The only thing more shocking than the Patriots losing the Super Bowl, now almost four months ago, is the national hysteria that continues to rejoice at their downfall. Listen to sports commentators across the country wax poetic about the so-called "Spygate" scandal—stemming from last September 9, when the Pats were caught videotaping signals from the New York Jets' defense coaches—and you can almost hear the chorus of "Ding, dong, the witch is dead."
One wonders if it is even possible to be successful in today's America without incurring the wrath of its people. From Britney Spears to Tom Brady, it seems the only thing we love more than the glorious rise of our celebrities is their glorious demise.
How do they hate the Patriots? Let us count the ways.
First, there is the self-appointed Senator-for-Justice Arlen Specter, who continues to question the NFL's handling of the controversy by Commissioner Roger Goodell. Last week Specter held a private meeting with Patriots' former video assistant Matt Walsh. Specter has gone so far as to threaten that a Congressional investigation, similar to the Mitchell Report on steroids in baseball, might be needed to get to the bottom of all this.
Senator Specter is a huge fan of the Philadelphia Eagles, who were defeated by the Patriots in their third Super Bowl. How coincidental. Yet we must wonder, given the Mitchell Report and now the crusading of Senator Specter, if in these times of unending war, growing economic disparity and environmental crisis, our elected officials don't have more important matters to concern themselves with than the oversight of our professional sports leagues.
And of course there is golden boy Tom Brady. Brady is the ultimate American hero: gracing the cover of GQ one minute, head-butting his offensive linemen the next; speaking humbly about the excellent routs his receivers ran in his post-game press conference, then going clubbing in New York City with his supermodel girlfriend.
But it wasn't always like that. Tom Brady was never a starting quarterback in college at Michigan. He wasn't even drafted by the Patriots until the sixth round. His is a very attractive rags to riches story, but one that has run its course for most of America, even if Brady's career has many more chapters to be written.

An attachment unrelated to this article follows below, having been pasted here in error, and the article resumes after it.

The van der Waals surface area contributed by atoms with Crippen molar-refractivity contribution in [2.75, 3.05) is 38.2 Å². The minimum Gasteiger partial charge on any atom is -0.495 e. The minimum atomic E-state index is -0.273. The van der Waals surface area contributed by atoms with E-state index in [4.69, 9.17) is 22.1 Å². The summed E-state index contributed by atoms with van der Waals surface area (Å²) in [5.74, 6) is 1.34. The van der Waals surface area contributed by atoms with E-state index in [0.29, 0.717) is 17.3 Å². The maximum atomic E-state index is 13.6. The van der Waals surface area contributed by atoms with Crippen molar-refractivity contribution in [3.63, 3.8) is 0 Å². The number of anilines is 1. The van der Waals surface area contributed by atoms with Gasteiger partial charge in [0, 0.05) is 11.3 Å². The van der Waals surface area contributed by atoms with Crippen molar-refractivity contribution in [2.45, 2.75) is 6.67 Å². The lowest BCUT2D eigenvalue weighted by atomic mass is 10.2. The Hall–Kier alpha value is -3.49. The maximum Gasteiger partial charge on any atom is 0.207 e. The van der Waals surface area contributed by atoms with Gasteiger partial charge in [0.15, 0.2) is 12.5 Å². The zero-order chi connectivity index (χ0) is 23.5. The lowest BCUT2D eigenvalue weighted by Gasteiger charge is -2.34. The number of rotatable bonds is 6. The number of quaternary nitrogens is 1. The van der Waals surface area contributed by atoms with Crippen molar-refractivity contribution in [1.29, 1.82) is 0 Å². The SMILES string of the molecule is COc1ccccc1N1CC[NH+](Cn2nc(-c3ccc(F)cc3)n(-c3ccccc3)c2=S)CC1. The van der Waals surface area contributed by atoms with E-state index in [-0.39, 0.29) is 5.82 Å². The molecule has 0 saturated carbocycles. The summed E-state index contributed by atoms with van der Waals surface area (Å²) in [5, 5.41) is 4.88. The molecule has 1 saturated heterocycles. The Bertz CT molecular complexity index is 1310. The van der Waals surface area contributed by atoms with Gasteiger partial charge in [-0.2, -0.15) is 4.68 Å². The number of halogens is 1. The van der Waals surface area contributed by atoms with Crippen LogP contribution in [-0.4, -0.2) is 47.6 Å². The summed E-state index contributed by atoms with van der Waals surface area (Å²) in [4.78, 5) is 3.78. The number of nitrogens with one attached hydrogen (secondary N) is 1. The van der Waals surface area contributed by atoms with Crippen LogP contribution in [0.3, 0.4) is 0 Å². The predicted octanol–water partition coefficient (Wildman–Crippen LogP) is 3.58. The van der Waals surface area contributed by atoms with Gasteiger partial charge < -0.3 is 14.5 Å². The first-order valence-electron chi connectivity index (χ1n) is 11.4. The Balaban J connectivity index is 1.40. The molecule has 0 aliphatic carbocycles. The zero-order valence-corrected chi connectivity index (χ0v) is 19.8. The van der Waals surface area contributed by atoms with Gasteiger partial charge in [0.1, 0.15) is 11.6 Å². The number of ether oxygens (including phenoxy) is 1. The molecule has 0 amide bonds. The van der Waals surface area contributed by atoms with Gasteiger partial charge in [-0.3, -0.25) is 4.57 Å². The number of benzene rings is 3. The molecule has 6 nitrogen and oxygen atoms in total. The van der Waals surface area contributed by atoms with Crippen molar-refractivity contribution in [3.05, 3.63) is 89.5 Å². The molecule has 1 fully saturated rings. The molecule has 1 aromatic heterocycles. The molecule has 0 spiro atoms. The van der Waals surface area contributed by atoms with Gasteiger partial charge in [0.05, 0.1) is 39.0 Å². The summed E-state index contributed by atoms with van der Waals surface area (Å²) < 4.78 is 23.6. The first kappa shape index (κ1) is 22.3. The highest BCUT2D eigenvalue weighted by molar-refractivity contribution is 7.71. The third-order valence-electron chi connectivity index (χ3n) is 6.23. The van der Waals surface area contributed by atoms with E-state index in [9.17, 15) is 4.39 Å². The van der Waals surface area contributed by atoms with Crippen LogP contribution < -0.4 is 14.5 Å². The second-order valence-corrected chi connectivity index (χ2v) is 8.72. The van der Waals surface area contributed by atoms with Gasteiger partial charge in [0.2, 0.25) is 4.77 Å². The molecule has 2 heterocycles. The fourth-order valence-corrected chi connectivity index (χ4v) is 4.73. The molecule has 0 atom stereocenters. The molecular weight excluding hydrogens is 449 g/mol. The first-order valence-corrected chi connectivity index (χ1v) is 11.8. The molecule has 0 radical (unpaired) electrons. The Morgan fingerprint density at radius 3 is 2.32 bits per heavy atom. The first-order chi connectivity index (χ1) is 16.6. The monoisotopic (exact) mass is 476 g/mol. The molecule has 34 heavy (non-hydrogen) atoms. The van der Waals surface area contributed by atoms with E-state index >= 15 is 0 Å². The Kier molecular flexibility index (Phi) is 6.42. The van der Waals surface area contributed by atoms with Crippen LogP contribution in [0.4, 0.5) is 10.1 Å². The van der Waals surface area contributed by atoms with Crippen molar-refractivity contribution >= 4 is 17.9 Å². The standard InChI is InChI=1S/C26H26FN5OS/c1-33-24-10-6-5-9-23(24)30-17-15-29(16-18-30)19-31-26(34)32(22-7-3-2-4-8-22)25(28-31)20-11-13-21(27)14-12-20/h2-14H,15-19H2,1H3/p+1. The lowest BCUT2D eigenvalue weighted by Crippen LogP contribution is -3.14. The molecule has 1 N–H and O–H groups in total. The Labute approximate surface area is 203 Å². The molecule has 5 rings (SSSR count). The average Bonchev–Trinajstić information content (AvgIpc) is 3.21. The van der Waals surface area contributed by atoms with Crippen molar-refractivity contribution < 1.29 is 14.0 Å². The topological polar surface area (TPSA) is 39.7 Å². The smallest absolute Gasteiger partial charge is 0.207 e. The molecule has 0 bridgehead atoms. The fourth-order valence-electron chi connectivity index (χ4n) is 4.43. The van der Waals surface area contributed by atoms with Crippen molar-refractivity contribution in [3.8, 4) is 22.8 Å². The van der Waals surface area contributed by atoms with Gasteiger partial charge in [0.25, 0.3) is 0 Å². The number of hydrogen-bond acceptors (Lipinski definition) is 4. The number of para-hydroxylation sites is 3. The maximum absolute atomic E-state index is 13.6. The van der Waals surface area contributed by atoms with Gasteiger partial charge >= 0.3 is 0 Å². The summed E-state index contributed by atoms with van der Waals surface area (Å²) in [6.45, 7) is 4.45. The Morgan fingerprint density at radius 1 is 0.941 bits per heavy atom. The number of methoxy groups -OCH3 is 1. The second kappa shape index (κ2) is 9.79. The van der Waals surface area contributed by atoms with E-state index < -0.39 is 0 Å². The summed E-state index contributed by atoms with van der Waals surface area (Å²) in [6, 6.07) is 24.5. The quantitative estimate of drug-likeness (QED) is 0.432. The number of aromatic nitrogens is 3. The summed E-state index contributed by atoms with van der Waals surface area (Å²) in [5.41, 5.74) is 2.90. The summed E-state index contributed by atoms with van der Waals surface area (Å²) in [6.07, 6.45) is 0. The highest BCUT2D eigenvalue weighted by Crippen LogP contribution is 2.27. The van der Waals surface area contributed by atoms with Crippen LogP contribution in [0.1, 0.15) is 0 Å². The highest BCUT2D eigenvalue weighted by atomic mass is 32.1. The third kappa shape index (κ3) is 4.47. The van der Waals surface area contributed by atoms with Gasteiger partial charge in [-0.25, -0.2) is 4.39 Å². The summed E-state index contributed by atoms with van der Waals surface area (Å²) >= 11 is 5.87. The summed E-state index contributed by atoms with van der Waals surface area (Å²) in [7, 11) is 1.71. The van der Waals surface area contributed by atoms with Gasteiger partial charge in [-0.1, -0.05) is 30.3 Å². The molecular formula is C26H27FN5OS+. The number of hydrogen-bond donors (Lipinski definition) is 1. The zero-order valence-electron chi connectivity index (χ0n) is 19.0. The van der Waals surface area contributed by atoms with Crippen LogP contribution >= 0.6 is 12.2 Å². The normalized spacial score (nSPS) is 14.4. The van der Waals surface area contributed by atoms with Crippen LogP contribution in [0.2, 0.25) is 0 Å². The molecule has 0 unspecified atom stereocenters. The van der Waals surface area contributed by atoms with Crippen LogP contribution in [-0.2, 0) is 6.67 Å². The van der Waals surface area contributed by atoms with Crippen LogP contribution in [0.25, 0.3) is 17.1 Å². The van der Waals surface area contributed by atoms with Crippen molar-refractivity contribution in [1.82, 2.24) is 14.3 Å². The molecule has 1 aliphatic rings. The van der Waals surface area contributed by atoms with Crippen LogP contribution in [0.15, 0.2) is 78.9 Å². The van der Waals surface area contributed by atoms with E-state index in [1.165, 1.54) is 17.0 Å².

Now (and it's always now in the sports world) it's Eli Manning: first-round pick, brother of (commercials actor and part-time Indianapolis Colts quarterback) Peyton, and son of former NFL player Archie, who is the glossy face of the beloved underdog, while the clock has struck midnight on Brady's Cinderella media coverage. We are done with his Super Bowl rings and his record-holder status. We are done with his stubble and his Stetson ads. He can't win anymore, no matter how many victories he accumulates.
The Patriots changed the culture of the me-first, superstar-mania-driven NFL. This is their greatest crime. They run out together, as a team. They employ mostly good over great players, knowing that their team truly is better than the sum of its parts. And they really do concentrate on "one game at a time," despite the inability of the media and fans to do so.
Several years ago, the Patriots were last year's underdog New York Giants. They went up against the "Greatest Show on Turf," and despite being a double-digit underdog to the St. Louis Rams, they pulled off the upset. But you can't remain the underdog forever. And as soon as you're transformed from David to Goliath, the championing of your success is on borrowed time.
Giants fans, be warned. Enjoy the limelight now; that spotlight can be awfully fickle.